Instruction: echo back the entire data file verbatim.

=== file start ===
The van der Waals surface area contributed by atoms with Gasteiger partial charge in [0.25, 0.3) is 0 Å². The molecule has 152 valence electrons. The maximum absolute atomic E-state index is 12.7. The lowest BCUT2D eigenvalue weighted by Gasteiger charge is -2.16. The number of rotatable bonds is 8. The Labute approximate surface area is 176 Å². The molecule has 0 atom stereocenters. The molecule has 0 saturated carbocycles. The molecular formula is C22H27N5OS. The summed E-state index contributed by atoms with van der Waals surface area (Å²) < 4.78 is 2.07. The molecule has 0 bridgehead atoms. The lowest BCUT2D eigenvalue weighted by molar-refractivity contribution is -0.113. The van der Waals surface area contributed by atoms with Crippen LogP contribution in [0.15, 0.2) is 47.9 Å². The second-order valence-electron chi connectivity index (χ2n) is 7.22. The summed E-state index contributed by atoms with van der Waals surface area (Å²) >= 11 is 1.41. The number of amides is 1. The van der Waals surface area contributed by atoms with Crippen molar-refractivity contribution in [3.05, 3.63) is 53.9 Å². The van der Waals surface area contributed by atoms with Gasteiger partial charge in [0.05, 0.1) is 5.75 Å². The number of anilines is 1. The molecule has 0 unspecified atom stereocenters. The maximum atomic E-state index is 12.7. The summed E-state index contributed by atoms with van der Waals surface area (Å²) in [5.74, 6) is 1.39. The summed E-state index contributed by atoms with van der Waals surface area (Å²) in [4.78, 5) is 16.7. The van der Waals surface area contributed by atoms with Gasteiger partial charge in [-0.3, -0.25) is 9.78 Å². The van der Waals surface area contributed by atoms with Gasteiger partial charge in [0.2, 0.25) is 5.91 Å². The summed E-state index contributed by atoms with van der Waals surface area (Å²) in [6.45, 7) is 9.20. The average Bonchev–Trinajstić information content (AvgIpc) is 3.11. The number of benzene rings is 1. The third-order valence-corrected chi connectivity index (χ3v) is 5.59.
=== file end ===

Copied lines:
The van der Waals surface area contributed by atoms with Gasteiger partial charge in [0.25, 0.3) is 0 Å². The molecule has 152 valence electrons. The maximum absolute atomic E-state index is 12.7. The lowest BCUT2D eigenvalue weighted by Gasteiger charge is -2.16. The number of rotatable bonds is 8. The Labute approximate surface area is 176 Å². The molecule has 0 atom stereocenters. The molecule has 0 saturated carbocycles. The molecular formula is C22H27N5OS. The summed E-state index contributed by atoms with van der Waals surface area (Å²) < 4.78 is 2.07. The molecule has 0 bridgehead atoms. The lowest BCUT2D eigenvalue weighted by molar-refractivity contribution is -0.113. The van der Waals surface area contributed by atoms with Crippen LogP contribution in [0.15, 0.2) is 47.9 Å². The second-order valence-electron chi connectivity index (χ2n) is 7.22. The summed E-state index contributed by atoms with van der Waals surface area (Å²) >= 11 is 1.41. The number of amides is 1. The van der Waals surface area contributed by atoms with Crippen molar-refractivity contribution in [3.05, 3.63) is 53.9 Å². The van der Waals surface area contributed by atoms with Gasteiger partial charge in [0.05, 0.1) is 5.75 Å². The number of anilines is 1. The molecule has 0 unspecified atom stereocenters. The maximum atomic E-state index is 12.7. The summed E-state index contributed by atoms with van der Waals surface area (Å²) in [5.74, 6) is 1.39. The summed E-state index contributed by atoms with van der Waals surface area (Å²) in [4.78, 5) is 16.7. The van der Waals surface area contributed by atoms with Gasteiger partial charge in [-0.3, -0.25) is 9.78 Å². The van der Waals surface area contributed by atoms with Gasteiger partial charge in [0.2, 0.25) is 5.91 Å². The summed E-state index contributed by atoms with van der Waals surface area (Å²) in [6.45, 7) is 9.20. The average Bonchev–Trinajstić information content (AvgIpc) is 3.11. The number of benzene rings is 1. The third-order valence-corrected chi connectivity index (χ3v) is 5.59.